• Rock Climbing Accident: Leader Falls, Gear Rips, Belay Fails
  • Climbing Accident: Belayer Pulls Leader Off Ice Climb

    18-Dec-2012
    By

    On the morning of February 5, two climbers (who requested anonymity) were halfway up the second pitch of Glenwood Falls, a popular ice formation just east of Glenwood Springs, Colorado. The leader, an experienced ice climber, was accustomed to leading using a system where he would climb until he got pumped, plant a tool and yell down “fifi on,” a request for slack. His belayer would dial out some rope and he would drape it over his tool and say, “hooked.” The belayer would then take in rope and he would hang and rest.

     On this day, he became pumped and said “fifi on” but didn’t feel slack. Again he said “fifi on” but the belayer misinterpreted the command as “hooked.”

    “I felt myself being pulled off the structure as she was taking the slack,” the leader told Rock and Ice. “I started panicking and started screaming ‘give me some slack’ at the top of my lungs.  When I felt slack, I tried pulling the rope to the axe and it's then that it all happened.”

    His crampons sheared out of the ice and he fell 30 feet, impacted a step of ice and broke his fibula and talus. Fortunately, two local climbers Tom “Bo” Bohanon and Michael Kennedy, arrived at the base of the ice and helped the injured climber to the road, where they put him into Kennedy’s car and drove him to Valley View Hospital in Glenwood Springs.

     Analysis

    Glenwood Falls is a complex south-facing ice flow, with bulges, steps, runnels and five established routes. In some sections, the belayer can’t see the climber. Furthermore, incessant car and truck noise from Interstate 70 (only 200 yards away) reverberates off the walls of the narrow canyon and makes hearing commands difficult, and at times, impossible. In this case, the lack of visibility and noise resulted in a miscommunication.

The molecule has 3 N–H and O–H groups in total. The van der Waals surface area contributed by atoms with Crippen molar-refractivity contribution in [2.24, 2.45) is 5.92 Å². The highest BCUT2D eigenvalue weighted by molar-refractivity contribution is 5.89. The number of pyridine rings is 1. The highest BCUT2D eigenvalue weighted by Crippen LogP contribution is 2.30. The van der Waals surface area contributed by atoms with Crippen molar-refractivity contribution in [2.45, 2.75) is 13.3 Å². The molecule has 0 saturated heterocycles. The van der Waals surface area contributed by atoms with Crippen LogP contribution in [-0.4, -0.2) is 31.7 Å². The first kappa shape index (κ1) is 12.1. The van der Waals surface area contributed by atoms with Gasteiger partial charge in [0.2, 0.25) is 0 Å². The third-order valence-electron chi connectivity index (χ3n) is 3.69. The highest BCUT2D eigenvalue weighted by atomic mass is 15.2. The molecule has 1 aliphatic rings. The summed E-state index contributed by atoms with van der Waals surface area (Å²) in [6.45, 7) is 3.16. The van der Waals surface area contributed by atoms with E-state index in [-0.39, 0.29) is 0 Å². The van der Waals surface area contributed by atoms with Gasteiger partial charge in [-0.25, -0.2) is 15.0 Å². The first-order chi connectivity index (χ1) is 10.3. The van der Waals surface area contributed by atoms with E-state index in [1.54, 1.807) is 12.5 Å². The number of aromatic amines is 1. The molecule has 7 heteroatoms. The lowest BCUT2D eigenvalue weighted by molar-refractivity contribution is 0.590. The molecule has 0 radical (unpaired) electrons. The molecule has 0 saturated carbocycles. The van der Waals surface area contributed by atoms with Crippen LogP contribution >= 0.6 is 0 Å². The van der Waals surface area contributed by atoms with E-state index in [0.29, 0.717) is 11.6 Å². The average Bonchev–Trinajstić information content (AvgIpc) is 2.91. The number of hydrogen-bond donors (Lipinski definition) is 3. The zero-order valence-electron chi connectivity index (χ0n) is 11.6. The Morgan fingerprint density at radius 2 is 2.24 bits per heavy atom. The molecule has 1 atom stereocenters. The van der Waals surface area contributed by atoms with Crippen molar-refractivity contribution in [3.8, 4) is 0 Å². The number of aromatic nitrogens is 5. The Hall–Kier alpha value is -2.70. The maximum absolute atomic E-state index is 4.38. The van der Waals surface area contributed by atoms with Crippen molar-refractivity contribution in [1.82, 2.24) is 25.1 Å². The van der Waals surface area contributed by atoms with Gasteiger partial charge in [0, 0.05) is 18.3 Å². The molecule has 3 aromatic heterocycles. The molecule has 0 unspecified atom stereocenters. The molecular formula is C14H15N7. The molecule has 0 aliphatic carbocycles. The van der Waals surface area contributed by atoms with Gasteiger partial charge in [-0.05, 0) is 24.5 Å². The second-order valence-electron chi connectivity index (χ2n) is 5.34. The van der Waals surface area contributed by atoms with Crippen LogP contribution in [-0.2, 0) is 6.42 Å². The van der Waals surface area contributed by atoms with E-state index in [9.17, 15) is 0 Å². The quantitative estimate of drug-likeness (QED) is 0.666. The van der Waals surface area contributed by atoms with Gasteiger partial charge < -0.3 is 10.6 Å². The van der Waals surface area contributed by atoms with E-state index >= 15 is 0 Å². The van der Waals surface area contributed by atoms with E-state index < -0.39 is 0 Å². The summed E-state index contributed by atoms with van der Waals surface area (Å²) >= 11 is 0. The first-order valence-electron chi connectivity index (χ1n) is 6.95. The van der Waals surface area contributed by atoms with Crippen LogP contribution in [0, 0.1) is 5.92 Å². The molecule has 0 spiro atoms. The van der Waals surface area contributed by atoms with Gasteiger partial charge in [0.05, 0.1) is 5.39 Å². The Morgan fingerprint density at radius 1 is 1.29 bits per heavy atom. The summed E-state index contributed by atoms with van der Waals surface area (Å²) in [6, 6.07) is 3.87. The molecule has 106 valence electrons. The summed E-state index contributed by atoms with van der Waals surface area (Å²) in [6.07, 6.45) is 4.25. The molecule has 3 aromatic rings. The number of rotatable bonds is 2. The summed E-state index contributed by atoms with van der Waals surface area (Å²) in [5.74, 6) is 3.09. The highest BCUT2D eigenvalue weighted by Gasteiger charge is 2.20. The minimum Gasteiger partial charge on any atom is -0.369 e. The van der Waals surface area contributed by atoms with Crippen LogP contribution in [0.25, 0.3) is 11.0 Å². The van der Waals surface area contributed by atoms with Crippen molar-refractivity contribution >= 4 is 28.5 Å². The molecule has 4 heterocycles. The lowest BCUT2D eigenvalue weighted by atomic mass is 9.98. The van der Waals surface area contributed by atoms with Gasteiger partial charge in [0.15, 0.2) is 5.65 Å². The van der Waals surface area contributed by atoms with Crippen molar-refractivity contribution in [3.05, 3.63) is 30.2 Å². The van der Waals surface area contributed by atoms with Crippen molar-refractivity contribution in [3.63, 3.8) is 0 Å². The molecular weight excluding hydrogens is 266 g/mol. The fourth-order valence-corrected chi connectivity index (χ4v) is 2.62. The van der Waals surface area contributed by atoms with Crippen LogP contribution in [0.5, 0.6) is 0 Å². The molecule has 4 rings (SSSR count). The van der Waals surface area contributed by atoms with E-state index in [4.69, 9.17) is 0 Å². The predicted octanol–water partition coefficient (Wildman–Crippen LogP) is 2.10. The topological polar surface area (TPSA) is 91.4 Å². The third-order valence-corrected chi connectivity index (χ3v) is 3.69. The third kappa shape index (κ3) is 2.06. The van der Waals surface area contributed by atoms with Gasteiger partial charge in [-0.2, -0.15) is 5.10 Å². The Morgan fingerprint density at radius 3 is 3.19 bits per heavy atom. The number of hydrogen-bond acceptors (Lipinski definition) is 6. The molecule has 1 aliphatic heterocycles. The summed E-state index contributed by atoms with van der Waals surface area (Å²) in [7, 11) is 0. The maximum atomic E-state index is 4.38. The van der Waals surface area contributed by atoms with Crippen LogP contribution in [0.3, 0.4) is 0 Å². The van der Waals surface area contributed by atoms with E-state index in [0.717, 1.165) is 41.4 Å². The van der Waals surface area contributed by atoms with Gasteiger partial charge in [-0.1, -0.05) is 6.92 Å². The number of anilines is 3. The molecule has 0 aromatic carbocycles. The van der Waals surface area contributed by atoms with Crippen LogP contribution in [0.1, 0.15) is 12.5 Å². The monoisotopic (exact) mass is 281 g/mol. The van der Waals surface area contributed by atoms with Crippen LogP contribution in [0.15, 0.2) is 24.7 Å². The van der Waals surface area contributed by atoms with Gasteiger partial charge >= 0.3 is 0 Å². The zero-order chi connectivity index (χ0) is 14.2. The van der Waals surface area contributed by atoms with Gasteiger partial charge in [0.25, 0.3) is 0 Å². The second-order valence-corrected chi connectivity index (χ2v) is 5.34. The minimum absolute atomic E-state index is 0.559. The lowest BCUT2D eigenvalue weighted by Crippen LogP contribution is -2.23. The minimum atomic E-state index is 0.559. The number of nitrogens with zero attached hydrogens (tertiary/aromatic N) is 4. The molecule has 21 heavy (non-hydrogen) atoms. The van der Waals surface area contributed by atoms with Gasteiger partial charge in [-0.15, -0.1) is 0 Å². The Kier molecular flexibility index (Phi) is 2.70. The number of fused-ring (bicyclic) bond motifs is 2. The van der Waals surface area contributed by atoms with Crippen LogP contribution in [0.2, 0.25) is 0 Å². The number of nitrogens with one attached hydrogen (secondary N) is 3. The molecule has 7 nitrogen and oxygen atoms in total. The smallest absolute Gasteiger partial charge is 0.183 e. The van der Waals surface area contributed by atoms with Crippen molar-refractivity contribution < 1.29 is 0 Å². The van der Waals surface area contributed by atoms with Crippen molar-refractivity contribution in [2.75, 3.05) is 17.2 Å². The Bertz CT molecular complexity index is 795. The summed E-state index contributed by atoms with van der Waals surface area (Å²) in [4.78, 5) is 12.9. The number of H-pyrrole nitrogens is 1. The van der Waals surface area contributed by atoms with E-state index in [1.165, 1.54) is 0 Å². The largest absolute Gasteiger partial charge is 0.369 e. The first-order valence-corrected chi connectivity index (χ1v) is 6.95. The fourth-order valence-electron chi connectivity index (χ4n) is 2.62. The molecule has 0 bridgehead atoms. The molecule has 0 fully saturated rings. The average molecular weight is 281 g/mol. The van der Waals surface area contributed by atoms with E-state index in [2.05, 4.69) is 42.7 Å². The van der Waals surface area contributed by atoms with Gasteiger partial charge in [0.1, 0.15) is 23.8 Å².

Prevention

    Climbers must work out a series of commands that are easy to interpret even when the parties can’t see or hear each other. These commands need to be dissimilar. For example, climbers often use “take” and “slack” to mean opposite things, but when separated by a rope-length, the two words can sound the same. Better to use “up rope” and “slack.” Communication should be kept to a minimum, especially in situations where noise is a factor.

    Troubleshoot all relevant scenarios from the ground. Will you lower, rappel or bring up the belayer? You might need to communicate with tugs on the rope (e.g., three sharp tugs means off belay). It is imperative to decide what your signals/commands will be, then stick with the prearranged plan. Any superfluous communication can be misinterpreted.

    In this situation, the leader used a non-standard method for resting—and it had worked on many climbs. That said, there are better ways to rest that don’t depend on being able to communicate with the belayer. For example, you can clip in directly to the spike of your axe. This keeps your weight low on the tool, with less chance of levering it out of the placement. Even then, you should be wary of hanging from a single tool and back up the placement with a second tool or screw.
    Keep in mind that ice climbing is precarious. Protection sometimes fails under body weight [see Accident Report, No. 193]. The safest way to climb ice is to stick with flows that you can lead from bottom to top without stopping and taking, keeping three points of contact whenever possible. The old rule still stands for water ice: The leader must not fall.